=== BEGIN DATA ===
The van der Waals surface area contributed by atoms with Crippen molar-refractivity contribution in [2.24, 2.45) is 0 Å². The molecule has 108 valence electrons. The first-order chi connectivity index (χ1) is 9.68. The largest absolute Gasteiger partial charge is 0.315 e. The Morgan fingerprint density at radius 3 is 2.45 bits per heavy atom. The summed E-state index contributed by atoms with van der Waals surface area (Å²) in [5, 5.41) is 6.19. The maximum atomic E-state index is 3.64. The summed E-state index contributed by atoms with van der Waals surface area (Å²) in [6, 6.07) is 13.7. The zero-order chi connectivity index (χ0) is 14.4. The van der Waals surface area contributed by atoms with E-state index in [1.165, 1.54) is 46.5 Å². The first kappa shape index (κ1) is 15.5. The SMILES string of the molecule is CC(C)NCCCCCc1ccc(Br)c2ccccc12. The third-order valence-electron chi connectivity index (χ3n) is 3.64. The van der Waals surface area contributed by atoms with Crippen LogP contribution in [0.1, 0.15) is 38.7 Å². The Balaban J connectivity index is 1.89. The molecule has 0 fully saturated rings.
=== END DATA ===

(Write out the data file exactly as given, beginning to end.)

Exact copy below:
The van der Waals surface area contributed by atoms with Crippen molar-refractivity contribution in [2.24, 2.45) is 0 Å². The molecule has 108 valence electrons. The first-order chi connectivity index (χ1) is 9.68. The largest absolute Gasteiger partial charge is 0.315 e. The Morgan fingerprint density at radius 3 is 2.45 bits per heavy atom. The summed E-state index contributed by atoms with van der Waals surface area (Å²) in [5, 5.41) is 6.19. The maximum atomic E-state index is 3.64. The summed E-state index contributed by atoms with van der Waals surface area (Å²) in [6, 6.07) is 13.7. The zero-order chi connectivity index (χ0) is 14.4. The van der Waals surface area contributed by atoms with E-state index in [1.165, 1.54) is 46.5 Å². The first kappa shape index (κ1) is 15.5. The SMILES string of the molecule is CC(C)NCCCCCc1ccc(Br)c2ccccc12. The third-order valence-electron chi connectivity index (χ3n) is 3.64. The van der Waals surface area contributed by atoms with Crippen LogP contribution in [0.1, 0.15) is 38.7 Å². The Balaban J connectivity index is 1.89. The molecule has 0 fully saturated rings.